Thursday, August 31, 2017

For the Shipping Industry Risk Can Come in Many Guises

Survey Reveals How the Sector Assesses its Vulnerability
Shipping News Feature
UK – WORLDWIDE – Shipping is a risky business. There are many complex parts to an industry which can be physically dangerous for those at the sharp end who we rely on to ensure goods from every point on the globe reach their respective destinations no matter the weather, the political situation or, in these troubled times the roving gangs of maritime pirates who would look to profit by interrupting safe passage.

The crews which man the merchant ships we rely on so heavily to keep us supplied with everyday items and foodstuffs run those physical risks but there are other hazards for those who finance the industry and are directly concerned in maintain the ocean supply chain. Every year companies such as accountants and business advisors Moore Stephens calculate the changes in risks in a sector which sees alterations in the levels often dependent on factors completely outside anyone’s control.

This month sees the annual report from the London headquartered company which has around 40 offices in the UK alone and a presence in over 600 locations worldwide, and the document gives a good insight into the evolving face of risks faced by the shipping community today. Prepared from the answers given by a swathe of industry stakeholders, this year respondents rated the extent to which enterprise and business risk management is contributing to the success of their organisation at an average 6.8 out of a possible score of 10.0, compared to 6.6 last time.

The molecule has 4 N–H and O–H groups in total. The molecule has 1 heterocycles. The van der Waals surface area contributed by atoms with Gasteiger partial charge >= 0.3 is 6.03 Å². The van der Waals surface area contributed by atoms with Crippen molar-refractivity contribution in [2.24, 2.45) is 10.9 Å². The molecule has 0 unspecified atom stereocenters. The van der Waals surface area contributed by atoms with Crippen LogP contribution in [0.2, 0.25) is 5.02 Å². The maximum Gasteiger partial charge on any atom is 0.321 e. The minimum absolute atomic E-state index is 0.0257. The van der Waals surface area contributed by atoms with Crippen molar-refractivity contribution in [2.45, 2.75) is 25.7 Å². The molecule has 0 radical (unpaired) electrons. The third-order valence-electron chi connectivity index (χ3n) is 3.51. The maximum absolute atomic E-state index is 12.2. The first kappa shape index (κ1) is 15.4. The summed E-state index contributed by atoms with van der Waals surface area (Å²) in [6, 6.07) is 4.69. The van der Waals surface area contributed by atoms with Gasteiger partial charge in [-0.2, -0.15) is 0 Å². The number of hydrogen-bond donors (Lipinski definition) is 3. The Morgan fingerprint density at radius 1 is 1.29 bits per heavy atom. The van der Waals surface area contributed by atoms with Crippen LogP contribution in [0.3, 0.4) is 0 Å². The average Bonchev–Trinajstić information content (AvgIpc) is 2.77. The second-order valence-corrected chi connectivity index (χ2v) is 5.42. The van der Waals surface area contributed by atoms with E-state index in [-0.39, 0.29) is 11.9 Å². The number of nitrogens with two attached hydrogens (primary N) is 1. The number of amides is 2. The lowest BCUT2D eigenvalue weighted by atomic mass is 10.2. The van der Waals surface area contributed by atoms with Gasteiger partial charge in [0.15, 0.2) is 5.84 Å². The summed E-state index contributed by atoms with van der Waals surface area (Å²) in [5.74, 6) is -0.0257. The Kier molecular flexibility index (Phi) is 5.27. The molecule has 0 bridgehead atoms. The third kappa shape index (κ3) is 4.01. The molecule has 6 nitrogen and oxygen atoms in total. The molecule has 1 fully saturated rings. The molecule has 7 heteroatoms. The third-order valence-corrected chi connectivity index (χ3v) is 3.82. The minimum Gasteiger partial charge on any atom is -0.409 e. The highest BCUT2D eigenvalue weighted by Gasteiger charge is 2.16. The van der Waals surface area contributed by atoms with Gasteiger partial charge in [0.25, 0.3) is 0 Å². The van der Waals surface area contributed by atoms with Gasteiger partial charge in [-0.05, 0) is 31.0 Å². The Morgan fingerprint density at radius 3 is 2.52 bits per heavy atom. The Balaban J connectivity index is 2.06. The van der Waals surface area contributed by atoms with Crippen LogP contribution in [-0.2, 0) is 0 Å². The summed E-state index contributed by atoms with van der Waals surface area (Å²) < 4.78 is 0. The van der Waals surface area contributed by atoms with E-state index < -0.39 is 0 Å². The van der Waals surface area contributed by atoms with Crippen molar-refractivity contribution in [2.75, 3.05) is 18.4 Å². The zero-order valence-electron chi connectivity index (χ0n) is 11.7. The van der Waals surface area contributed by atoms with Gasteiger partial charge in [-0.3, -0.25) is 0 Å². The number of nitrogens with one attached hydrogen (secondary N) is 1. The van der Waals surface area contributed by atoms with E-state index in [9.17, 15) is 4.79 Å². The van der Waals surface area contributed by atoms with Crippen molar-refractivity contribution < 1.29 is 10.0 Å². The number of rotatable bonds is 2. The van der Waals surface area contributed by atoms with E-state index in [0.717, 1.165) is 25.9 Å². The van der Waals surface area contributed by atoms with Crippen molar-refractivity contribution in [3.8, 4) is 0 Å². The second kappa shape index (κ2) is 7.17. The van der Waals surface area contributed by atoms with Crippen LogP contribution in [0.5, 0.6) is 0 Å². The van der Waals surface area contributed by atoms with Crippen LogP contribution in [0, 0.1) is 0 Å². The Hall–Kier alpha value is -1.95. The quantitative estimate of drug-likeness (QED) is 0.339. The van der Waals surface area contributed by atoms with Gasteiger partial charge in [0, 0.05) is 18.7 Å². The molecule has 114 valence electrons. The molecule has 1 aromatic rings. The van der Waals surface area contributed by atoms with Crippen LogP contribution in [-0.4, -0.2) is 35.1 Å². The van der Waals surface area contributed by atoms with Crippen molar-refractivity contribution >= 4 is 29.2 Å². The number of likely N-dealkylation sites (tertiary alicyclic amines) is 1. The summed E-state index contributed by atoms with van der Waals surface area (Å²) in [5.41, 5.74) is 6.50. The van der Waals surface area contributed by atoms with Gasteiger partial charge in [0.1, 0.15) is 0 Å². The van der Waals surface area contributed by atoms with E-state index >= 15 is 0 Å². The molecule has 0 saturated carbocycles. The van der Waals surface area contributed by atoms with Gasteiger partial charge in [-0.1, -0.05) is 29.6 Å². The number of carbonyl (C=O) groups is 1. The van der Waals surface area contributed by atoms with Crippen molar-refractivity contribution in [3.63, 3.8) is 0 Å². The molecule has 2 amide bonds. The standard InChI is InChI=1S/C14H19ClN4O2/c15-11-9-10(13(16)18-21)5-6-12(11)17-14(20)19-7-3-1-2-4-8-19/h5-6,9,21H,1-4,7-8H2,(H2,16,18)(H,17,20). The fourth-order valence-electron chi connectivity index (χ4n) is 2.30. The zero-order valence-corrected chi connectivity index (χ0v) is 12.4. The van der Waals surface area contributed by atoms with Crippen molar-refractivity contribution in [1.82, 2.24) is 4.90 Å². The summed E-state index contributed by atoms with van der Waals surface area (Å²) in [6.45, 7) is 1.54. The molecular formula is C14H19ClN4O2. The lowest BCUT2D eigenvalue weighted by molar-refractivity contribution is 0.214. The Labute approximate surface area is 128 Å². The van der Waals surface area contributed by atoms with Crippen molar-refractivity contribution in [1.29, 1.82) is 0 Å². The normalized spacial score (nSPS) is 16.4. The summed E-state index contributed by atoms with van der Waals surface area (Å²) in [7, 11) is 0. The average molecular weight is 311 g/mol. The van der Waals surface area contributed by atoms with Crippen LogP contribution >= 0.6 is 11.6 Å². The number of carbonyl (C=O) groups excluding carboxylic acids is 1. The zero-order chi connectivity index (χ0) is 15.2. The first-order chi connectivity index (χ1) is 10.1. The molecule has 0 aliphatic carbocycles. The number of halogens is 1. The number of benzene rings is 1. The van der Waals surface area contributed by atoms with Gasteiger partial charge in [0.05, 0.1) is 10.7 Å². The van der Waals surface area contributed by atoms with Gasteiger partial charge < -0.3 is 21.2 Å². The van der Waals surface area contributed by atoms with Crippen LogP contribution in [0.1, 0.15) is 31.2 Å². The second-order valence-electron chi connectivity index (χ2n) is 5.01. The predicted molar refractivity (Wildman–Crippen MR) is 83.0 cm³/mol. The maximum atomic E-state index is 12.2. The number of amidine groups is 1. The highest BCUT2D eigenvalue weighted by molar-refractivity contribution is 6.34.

Charterers returned the highest rating (8.8) in this regard, followed by owners (6.9) and ship managers (6.8). Brokers returned the lowest rating at 6.3. Geographically, Europe (7.0) was ahead of Asia (6.6), but it was the Middle East which returned the highest figure, at 7.8. As to the extent to which enterprise and business risk was being managed effectively by their organisations, there was 7.1 out of 10.0, up from the rating of 7.0 recorded last time and indeed in the inaugural survey in August 2015. Charterers (8.8) expressed the highest level of confidence in this regard, followed by owners (7.3) and managers (6.9). In the previous survey, charterers recorded the lowest rating (6.5) of the main respondent types.

So what are seen as the principal risks to global shipping businesses? Again it seems that depends on which sector of the industry one fits into. The biggest risk was seen as demand trends and certainly this is the case with charterers, owners and brokers, a result which is of course perfectly logical. Managers on the other hand see competition as the biggest risk. Geographically, demand trends were the number one concern in Europe, Asia and the Middle East, while respondents in Latin America and North America identified competition as posing the highest level of risk.

Respondents to the survey generally felt that the level of risk likely to impact on their businesses was liable to remain unchanged in the next year but there are certain exceptions which give an insight into how the overall control of the industry is perceived. These exceptions include ballast water management legislation, cyber security, geopolitics, operating costs and other changes to laws and regulations. Ballast water management is seen as an unavoidable expense required to protect the environment, whilst cyber security is no doubt something which most companies are extremely concerned about, particularly following the ‘Petya’ ransomware attack on Maersk Line in June of this year.